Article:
Jump to content

stargazine_ep45_banner.thumb.jpg.71f13bfceacd5e3df366d82c2b6f5f9b.jpg

Recommended Posts

This is my second deep sky image with the baby tak on the sky adventurer and my first of M31. Considering what the lights looked like I was surprised at the end result. I stacked 34 thirty second images taken on ISO 800 and calibrated, integrated, and processed them in pixinsight. I think more lights would have been good but for a 60mm scope it's picked up a lot of data. All suggestions welcome :) 

M31_f6_2_iso_800_30secs_DBE.jpg

 

Edited by Scooot
  • Like 6
Link to post
Share on other sites
14 minutes ago, wimvb said:

For only 30 second exposures that's very good.

More data (ideally longer exposures) will lower the noise level.

Thanks wim, this was one of the lights straight out the of the camera. You can see why I was surprised with the outcome :) 

I'm not sure how much longer I could go with the unguided star adventurer, maybe 60 seconds if I'm more careful with the polar alignment. I was wondering whether to mix up the exposures and ISO setting, maybe some at ISO 400 to reduce noise and increase the dynamic range and combine with HDR.

m31 IMG_9730.JPG

Link to post
Share on other sites

That's quite faint. If you can't increase the exposure time, try increasing ISO and taking more exposures. Don't bother about "diminishing returns", take as many images as you can. 80 30 second images is still only 40 minutes of data. Even double that, 160, shouldn't be a problem. The idea is that if you can't increase the signal, you should aim for decreasing the noise. Lower noise will allow you to stretch the  image more.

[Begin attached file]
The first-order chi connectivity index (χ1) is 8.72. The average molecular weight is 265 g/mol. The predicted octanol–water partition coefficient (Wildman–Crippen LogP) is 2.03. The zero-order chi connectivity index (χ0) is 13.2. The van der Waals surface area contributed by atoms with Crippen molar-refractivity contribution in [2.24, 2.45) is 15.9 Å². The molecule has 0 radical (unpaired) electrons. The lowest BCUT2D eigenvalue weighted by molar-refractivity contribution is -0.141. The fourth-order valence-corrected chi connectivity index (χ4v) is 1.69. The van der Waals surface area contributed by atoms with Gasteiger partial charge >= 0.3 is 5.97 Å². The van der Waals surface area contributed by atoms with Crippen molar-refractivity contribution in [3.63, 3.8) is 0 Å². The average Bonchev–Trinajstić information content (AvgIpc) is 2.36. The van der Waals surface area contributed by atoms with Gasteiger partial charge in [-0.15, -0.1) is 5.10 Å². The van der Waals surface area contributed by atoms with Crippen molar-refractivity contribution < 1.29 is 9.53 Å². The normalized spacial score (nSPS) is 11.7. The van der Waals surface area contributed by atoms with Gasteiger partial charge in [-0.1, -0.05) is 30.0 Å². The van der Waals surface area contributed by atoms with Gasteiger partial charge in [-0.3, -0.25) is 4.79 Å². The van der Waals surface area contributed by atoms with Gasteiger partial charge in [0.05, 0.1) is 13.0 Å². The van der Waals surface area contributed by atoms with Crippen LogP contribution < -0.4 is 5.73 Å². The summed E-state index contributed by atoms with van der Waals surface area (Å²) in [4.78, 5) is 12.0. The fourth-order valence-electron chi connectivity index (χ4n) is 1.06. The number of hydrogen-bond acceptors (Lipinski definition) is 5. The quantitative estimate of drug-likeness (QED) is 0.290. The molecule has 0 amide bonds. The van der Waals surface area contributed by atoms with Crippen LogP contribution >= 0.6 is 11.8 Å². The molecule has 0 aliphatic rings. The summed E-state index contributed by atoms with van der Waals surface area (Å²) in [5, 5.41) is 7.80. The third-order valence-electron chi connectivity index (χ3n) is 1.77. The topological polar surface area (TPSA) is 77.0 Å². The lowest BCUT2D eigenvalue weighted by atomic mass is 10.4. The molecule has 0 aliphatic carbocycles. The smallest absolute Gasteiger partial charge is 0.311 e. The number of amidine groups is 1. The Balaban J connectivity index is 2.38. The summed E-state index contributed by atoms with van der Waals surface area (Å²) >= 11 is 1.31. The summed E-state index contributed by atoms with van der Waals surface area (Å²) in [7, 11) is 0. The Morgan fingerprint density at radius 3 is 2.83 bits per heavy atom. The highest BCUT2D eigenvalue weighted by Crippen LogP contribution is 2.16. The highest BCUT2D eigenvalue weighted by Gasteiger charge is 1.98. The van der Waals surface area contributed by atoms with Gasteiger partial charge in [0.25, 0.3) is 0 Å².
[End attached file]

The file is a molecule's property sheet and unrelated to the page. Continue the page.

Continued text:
As for the image at hand:

You can get more detail, without overstretching the core, by using MaskedStretch as the first stretch. Then you use histogram transform to stretch more. Masked stretch will stretch faint parts more than stars and the core, but it will result in a flat image. HistogramTransform will increase the range.

After that, try HDRMultiscaleTransform to bring out detail in/near the core. This technique works best if your data has a low noise level.

I find that as long as the stacked image isn't over exposed (and it rarely is), doing HDR combination isn't necessary in PI. There are various methods that will allow you to create an HDR image with just one source image. If you want to do HDR combination, you can also just use the original image. Stretch one copy to bring out detail in the outer regions, and one copy to bring out detail in the core. Then combine these images using a lightness mask and PixelMath.

Good luck

  • Like 1
Link to post
Share on other sites

 

7 hours ago, wimvb said:

That's quite faint. If you can't increase the exposure time, try increasing ISO and taking more exposures. Don't bother about "diminishing returns", take as many images as you can. 80 30 second images is still only 40 minutes of data. Even double that, 160, shouldn't be a problem. The idea is that if you can't increase the signal, you should aim for decreasing the noise. Lower noise will allow you to stretch the  image more.

As for the image at hand:

You can get more detail, without overstretching the core, by using MaskedStretch as the first stretch. Then you use histogram transform to stretch more. Masked stretch will stretch faint parts more than stars and the core, but it will result in a flat image. HistogramTransform will increase the range.